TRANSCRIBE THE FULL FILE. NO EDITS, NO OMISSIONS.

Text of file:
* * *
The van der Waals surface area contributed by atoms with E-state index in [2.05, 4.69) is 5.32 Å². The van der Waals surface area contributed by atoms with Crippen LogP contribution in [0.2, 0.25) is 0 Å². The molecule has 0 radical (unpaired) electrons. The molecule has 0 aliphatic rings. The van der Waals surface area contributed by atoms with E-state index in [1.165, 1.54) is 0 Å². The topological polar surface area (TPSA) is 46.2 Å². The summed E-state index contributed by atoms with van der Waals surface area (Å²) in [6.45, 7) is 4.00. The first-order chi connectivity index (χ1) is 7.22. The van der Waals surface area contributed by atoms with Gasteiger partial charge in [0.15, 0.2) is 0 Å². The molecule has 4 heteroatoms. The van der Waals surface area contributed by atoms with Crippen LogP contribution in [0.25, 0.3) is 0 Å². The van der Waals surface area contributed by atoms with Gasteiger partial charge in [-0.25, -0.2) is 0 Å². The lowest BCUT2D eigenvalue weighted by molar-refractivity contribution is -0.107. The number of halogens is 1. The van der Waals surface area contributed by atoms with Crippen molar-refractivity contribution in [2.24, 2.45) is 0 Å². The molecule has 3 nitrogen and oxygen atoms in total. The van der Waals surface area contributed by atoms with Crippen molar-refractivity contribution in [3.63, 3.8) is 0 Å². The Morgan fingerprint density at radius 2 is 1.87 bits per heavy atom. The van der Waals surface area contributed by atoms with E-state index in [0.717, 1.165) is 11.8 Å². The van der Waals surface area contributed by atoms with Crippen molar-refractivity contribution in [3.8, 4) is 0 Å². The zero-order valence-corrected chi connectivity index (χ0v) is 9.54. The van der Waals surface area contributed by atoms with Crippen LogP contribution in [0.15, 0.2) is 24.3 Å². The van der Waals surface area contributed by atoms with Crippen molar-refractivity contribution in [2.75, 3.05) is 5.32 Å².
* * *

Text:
The van der Waals surface area contributed by atoms with E-state index in [2.05, 4.69) is 5.32 Å². The van der Waals surface area contributed by atoms with Crippen LogP contribution in [0.2, 0.25) is 0 Å². The molecule has 0 radical (unpaired) electrons. The molecule has 0 aliphatic rings. The van der Waals surface area contributed by atoms with E-state index in [1.165, 1.54) is 0 Å². The topological polar surface area (TPSA) is 46.2 Å². The summed E-state index contributed by atoms with van der Waals surface area (Å²) in [6.45, 7) is 4.00. The first-order chi connectivity index (χ1) is 7.22. The van der Waals surface area contributed by atoms with Gasteiger partial charge in [0.15, 0.2) is 0 Å². The molecule has 4 heteroatoms. The van der Waals surface area contributed by atoms with Crippen LogP contribution in [0.25, 0.3) is 0 Å². The van der Waals surface area contributed by atoms with Gasteiger partial charge in [-0.25, -0.2) is 0 Å². The lowest BCUT2D eigenvalue weighted by molar-refractivity contribution is -0.107. The number of halogens is 1. The van der Waals surface area contributed by atoms with Crippen molar-refractivity contribution in [2.24, 2.45) is 0 Å². The molecule has 3 nitrogen and oxygen atoms in total. The van der Waals surface area contributed by atoms with Crippen molar-refractivity contribution in [3.63, 3.8) is 0 Å². The Morgan fingerprint density at radius 2 is 1.87 bits per heavy atom. The van der Waals surface area contributed by atoms with E-state index in [0.717, 1.165) is 11.8 Å². The van der Waals surface area contributed by atoms with Crippen molar-refractivity contribution in [3.8, 4) is 0 Å². The zero-order valence-corrected chi connectivity index (χ0v) is 9.54. The van der Waals surface area contributed by atoms with Crippen LogP contribution in [0.15, 0.2) is 24.3 Å². The van der Waals surface area contributed by atoms with Crippen molar-refractivity contribution in [2.75, 3.05) is 5.32 Å².